I’ve just returned from Las Vegas for the annual “hacker summer camp”, and am going to be putting up a series of blog posts covering the week. Tuesday and Wednesday were BSides Las Vegas. For the uninitiated, BSides was founded as the “flip side” to Black Hat, and has spawned into a series of community organized and oriented conferences around the globe. Entrance to BSides LV was free, but you could guarantee a spot by donating in advance if you were so inclined. (I was.)
As regular readers know, I play a little bit of CTF (Capture the Flag), and BSides LV is home to one of the most unique CTF competitions I’ve ever played in: the “Pros vs Joes” CTF run by dichotomy. This CTF pits multiple defending teams (Blue Cells), each consisting of Joes + 1 Pro Captain, against a “Red Cell” consisting of professional penetration testers. Even though I work in security, my focus is on Application Security and not Network Security (which PvJ highly emphasizes) so I’ve never felt comfortable playing as a pro. Consequently, this was my 3rd year as a “Joe” in the PvJ CTF. (Maybe one day I can make it through my Impostor Syndrome).
If you’re not familiar with this CTF, here’s the rundown: on the first day, each blue cell defends their network against attack by the red cell. For the blue cells, the first day is entirely defense. On the 2nd day, the red cell is “dissolved” into the blue cells. Each blue cell gained two new pros and it was blue cell vs blue cells, so we had to take on the role of both attacker and defender. It’s great fun and requires a ton of work to set up, so my hat goes off to dichotomy for organizing and running it all.
Though I’ve played in the past, this year brought new challenges and experiences. Firstly, there was significant integration between the CTF and the Social Engineering CTF. (Apparently even more than I realized when playing.) This brough interesting components, such as people trying to social engineer information out of us or get us to help them with tasks for the SECTF, but it also brough challenges, the most significant of which was people who joined the CTF solely to gain information to help them with the SECTF. It’s my hope that next year, team captains will be allowed to “fire” team members that are obviously attempting to “leak” information.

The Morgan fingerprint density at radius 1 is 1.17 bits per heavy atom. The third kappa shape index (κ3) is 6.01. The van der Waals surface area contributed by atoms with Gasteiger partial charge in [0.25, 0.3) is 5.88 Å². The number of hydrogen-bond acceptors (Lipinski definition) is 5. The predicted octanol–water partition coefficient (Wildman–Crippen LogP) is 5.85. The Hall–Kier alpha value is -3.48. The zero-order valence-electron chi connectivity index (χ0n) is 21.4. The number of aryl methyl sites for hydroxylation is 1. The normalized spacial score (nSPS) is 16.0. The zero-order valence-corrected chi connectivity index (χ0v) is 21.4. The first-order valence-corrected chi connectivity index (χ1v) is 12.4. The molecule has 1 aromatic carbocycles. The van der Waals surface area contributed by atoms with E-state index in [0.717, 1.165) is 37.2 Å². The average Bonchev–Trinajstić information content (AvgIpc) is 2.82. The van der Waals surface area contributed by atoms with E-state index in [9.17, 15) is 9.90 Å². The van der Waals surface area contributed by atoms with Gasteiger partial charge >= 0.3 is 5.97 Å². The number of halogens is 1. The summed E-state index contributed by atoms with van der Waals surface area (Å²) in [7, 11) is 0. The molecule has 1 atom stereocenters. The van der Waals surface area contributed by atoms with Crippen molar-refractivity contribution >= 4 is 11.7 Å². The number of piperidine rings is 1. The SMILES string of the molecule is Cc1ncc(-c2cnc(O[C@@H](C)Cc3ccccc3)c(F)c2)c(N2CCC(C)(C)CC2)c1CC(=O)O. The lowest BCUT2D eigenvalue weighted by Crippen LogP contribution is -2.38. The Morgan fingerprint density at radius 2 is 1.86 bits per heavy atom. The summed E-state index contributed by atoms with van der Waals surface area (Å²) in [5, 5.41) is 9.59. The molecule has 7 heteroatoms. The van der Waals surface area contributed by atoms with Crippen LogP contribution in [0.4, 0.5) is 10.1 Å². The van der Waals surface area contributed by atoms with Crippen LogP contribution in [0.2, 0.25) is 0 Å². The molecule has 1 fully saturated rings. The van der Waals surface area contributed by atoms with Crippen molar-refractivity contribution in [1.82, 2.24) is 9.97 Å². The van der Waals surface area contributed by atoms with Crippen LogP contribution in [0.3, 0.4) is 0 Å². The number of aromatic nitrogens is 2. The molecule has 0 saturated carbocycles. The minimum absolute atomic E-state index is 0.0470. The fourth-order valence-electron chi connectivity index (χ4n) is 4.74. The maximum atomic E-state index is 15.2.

There were other changes as well. In the past, there were two blue cells and one red cell, this year dichotomy managed to up it to a whopping four blue cells! This brought us a total of 44 players, which was obviously no small feat for both dichotomy and the conference organizers. There was also a greater emphasis on the use of “tickets” in the scoring system. Now, I’m not a fan of the tickets myself. Most of them consist of boring inventory or asset management work, and it’s often not clear exactly what response is expected to them. Hopefully this is the sort of thing that will be tweaked by next year. (As it was, the scoring tweaks dichotomy made to the ticket system between the first and second day were a welcome improvement.)
By far, however, the most interesting change to me was obvious even upon walking in the room. As soon as I saw the tables, I noticed something new: SIP phones on each table. Yes, they were connected. To a PBX. That was in scope. And had default credentials. That was definitely new – and not something most of the teams picked up on.
All things considered, I feel that my team (“Endtroducing”) did pretty well with a 2nd place finish. The first place team just seemed unbeatable. I don’t know if it was a different ratio of attack/defense, luck, different skills or what, but it worked out well for them.
In the next week or so, I’ll be writing a blue team player’s guide based on my 3 years of experience. It’ll expose some things about the play environment that have been constant for the 3 years, some tactics I’ve used, and just some general guidance on preparing for the Pros vs Joes CTF.